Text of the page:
The Carriage, by Douglas Anderson

Author's Foreword: The activities detailed in the following stories took place in the foolishness of childhood and youth and without the consent or knowledge of any mothers involved, especially mine. Please do not attempt these stunts at home or blame our collective mothers for our inventive lunacy.

        I lurched forward in the rusty, copper-colored seat and sucked in a faceful of hot, August air. Estimated I was going 90 miles per hour, but it was probably more like 25. My body was very small and time and space had a different effect on it then. The monstrosity I was perched precariously atop seemed like a hulking Panzer tank to my underdeveloped sense of perception, rather than the simple single-seater farm carriage it actually was.
       "Mush!" I cried.
       "Mush!" It seemed to bear repeating, even though I was not sure of the significance or origin of the word. I had, at that moment, the distinct and dubious honor of "holding the reins," (Even though there really weren't any, thank goodness; someone may have been really hurt then) of an eager team of cousins and sisters who were pulling me down a pothole checkered dirt driveway that was a minefield of potential bodily harm. I could hear the Killdeer in distant meadows and smell freshly cut grass from across the fields. I could see the swaybacked pony feeding peacefully under the green apple tree and I felt a strange sense of peace, even though I was certain that I was about to die.
        It was a great way for six young cousins to pass time; endlessly tow each other up and down that great dirt driveway until we got bored or someone got hurt, whichever came first.
        I could feel my chariot begin to tremble as we hit the fabled "rough spot."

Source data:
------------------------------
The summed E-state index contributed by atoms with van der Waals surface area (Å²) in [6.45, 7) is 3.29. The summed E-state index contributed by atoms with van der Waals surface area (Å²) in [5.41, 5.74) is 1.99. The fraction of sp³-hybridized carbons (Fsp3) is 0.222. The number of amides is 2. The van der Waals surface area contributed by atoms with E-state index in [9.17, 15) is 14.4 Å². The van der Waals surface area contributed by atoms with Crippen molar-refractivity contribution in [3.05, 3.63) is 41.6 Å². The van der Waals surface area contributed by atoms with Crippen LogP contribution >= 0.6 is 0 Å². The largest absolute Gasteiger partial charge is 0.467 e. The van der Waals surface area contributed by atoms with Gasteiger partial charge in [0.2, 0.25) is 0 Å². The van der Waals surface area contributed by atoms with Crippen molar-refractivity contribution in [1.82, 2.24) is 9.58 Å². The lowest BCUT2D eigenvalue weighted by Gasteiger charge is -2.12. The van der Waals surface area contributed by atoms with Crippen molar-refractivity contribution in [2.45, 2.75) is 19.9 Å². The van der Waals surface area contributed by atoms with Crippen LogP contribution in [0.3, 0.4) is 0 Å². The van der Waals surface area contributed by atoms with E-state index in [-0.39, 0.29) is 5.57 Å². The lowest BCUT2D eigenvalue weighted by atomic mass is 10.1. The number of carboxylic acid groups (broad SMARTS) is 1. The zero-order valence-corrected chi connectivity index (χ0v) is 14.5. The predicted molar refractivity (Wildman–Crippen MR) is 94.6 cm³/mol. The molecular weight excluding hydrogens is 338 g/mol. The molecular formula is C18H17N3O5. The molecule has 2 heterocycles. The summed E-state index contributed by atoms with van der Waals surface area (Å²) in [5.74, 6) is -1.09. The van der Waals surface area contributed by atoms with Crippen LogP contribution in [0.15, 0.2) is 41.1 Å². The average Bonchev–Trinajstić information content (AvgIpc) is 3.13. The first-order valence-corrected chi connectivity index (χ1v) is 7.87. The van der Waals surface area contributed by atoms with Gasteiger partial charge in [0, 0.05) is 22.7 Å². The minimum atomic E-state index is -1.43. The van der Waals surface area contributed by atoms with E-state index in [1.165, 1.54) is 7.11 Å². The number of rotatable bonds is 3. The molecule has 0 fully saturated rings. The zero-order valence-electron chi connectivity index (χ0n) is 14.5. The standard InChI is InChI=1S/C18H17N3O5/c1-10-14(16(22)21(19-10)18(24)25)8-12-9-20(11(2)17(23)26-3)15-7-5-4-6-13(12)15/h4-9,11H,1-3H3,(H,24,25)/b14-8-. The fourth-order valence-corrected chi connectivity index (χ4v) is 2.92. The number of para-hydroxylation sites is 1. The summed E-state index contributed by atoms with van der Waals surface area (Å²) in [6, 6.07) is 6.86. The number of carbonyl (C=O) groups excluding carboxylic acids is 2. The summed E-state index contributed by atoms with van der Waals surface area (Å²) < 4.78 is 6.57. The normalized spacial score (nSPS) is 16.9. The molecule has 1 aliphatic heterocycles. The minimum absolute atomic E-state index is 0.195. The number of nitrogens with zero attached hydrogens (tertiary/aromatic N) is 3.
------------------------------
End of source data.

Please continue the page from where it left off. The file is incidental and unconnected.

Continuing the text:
"Slow down!" I protested feebly, squeezing the seat tighter.
        "More speed!" came the giggly command from the leader of the team, who was the real controller of operations, despite my position of stature. I could feel panic rising in my bony chest. Why was my trusted team speeding up over the rough spot? What did they have against me? My childish mind could not fathom such things back then, although it is apparent to me now that my sisters and cousins were conspired to kill me back in those seemingly carefree, idyllic days of childhood.
        I considered bailing out, but was very intimidated by the unforgiving terrain of the road beneath me. I decided to try and appeal to their common sensibilities.
        "C'mon, you guys, slow down, willya?" There came a ripple of laughter through the team, and the rusty carriage picked up speed. I could see the mailbox now and I knew my tormentors would have to either relent or push me into the intersecting road. They wouldn't be that bloodthirsty, would they?
        Then came a calling from the direction of the house.
        It was pure Deus Ex Machina, or more precisely, Aunt Gertrude putting the kibosh on the whole operation and saving my sunburned neck one more time. It is small wonder that I hold my Aunt Gertrude in such high esteem to this day, since she saved my life many times before I was nine. One skinny first grade boy against five older (and slightly homicidal) girls was hardly fair, after all. Aunt Gert would have to act as my rescuer more than once in my many tours of duty done on her little farm, only yards away from where the Dustin Family met their unfortunate end at the hands of the Sioux so long ago. It was my privilege to grow up there, at least part time, and experience what a person must experience to really understand what Mark Twain is talking about in his books. Oh yes, and it also was my privilege to experience true terror there, for the first time in my fragile, young life, and then many times to follow.
        I climbed down from the captain's seat and vowed silently through trembling lips that I would never ask to be the driver again.
        "You were trying to kill me!" I confronted my torturers.
        "No we weren't, Dougie. The wagon goes faster when you're the rider 'cos you're so much lighter!" countered Cousin Melanie, the leader of the conspiracy against me. Her co-conspirators all found this very amusing, and regaled like a shanty full of intoxicated parrots.
        "Can I do it again?" I asked, holding my hand over my eyes to block the summer sun.